Tuesday, September 15, 2015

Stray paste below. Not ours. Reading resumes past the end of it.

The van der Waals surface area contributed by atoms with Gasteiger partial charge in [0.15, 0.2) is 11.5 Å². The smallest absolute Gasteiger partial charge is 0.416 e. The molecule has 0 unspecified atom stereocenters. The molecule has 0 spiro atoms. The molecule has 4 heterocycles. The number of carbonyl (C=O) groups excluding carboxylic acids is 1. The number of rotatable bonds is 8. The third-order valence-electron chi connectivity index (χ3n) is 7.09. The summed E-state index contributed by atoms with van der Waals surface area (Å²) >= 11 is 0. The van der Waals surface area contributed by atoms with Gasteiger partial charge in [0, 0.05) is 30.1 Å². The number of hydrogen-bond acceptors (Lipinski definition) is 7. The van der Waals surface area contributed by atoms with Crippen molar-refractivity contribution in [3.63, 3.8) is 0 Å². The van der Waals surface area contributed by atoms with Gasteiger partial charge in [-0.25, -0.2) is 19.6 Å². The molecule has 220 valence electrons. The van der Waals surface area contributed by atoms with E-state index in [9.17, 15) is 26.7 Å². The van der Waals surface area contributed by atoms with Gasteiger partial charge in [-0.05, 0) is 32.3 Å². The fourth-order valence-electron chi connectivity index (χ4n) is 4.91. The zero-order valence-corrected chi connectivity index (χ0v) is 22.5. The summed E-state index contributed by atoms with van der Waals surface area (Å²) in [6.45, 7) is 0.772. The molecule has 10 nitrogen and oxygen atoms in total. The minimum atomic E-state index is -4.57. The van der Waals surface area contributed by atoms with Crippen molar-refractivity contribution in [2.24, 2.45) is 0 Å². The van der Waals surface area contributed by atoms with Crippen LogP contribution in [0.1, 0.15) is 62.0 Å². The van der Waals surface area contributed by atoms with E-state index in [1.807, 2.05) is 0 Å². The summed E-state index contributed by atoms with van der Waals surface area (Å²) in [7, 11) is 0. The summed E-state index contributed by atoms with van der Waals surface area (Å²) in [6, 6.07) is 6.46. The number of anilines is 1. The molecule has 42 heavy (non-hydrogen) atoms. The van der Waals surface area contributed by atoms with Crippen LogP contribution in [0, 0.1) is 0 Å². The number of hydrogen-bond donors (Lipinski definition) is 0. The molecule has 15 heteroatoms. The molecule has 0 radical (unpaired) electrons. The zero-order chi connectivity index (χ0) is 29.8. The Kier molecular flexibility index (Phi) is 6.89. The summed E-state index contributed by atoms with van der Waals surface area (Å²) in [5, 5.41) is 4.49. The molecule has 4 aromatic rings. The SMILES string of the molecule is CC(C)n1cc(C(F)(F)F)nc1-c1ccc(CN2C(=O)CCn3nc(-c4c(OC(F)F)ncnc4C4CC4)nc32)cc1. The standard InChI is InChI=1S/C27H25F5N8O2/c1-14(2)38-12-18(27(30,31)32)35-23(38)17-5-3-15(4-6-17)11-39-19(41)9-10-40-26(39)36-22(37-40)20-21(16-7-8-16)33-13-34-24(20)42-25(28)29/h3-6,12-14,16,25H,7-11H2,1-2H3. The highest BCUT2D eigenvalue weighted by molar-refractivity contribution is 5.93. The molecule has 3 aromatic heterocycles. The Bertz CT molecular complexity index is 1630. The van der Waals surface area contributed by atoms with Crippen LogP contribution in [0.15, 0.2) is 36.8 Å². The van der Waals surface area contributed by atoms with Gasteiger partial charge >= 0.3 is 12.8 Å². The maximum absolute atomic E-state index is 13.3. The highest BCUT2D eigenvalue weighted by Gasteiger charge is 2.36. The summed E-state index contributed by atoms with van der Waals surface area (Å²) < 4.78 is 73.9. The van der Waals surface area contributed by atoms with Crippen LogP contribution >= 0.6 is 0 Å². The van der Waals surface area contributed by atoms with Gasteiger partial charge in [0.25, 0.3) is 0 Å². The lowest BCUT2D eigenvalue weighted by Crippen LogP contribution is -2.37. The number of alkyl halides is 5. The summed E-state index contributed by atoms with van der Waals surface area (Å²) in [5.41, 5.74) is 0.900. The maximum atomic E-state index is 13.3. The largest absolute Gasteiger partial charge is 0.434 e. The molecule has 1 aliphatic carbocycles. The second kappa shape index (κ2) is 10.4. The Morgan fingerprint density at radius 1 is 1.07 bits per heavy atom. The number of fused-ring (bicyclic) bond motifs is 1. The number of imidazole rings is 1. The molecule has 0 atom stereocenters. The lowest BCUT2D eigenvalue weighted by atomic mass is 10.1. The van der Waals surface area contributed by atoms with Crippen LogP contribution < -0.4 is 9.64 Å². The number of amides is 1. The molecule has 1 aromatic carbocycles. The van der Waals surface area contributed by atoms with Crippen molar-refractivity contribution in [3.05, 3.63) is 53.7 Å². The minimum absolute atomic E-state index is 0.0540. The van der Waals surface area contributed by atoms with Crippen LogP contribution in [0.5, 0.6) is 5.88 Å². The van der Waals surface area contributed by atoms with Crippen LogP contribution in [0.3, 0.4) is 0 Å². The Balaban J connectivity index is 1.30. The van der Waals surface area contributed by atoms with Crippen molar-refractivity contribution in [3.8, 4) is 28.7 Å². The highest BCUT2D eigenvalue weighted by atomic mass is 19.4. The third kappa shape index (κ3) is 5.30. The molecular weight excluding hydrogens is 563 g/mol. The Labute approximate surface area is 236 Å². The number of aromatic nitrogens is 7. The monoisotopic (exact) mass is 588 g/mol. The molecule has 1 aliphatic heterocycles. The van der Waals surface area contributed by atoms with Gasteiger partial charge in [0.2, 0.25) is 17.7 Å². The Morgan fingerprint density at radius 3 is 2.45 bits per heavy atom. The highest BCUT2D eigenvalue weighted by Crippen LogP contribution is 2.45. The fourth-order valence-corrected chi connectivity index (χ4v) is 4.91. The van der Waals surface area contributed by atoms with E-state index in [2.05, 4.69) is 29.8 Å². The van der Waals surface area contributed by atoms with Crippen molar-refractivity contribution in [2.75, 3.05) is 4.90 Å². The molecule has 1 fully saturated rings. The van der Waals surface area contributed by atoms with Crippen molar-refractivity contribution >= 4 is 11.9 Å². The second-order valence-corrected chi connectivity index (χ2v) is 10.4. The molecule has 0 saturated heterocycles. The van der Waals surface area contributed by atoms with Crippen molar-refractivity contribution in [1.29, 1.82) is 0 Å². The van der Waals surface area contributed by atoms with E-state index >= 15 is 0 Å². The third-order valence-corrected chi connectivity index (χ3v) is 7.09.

Some jurisdictions in the United States, realizing that they continually lose outright gun bans as being unconstitutional, have tried to pass "back door" legislation to get around those Constitutional challenges. They have tried to ban certain "classes" of weapons such as weapons classified as "assault weapons" that have certain legislatively defined characteristics such as folding stocks or muzzle flash suppressors. And those have had limited success depending on the jurisdiction and the courts covering those jurisdictions. When one city outlawed "gun dealerships" within the city limits, the Supreme Court determined that that was effectively denying its law abiding citizens access to firearms they were entitled to under the 2nd Amendment to the Constitution. Other "back door" attempts at gun control legislation have included local registration, ammunition registries, excessive pistol permit application fees and even "gun buyback" programs have been aimed at limiting guns in the hands of local citizens. Do any of them work? We have already established in previous postings that gun control laws are outright ignored by criminals, diluted by prosecutors and judges and that some honest "law abiding" citizens feel that they have been legislatively "deprived of their right to defend themselves and their families" just as they were by the Sullivan Laws of New York back in 1913. If "gun control" was the solution to eliminating crime in the United States, I would have advocated it throughout my 40 year criminal justice career and would have been a hero writing about it.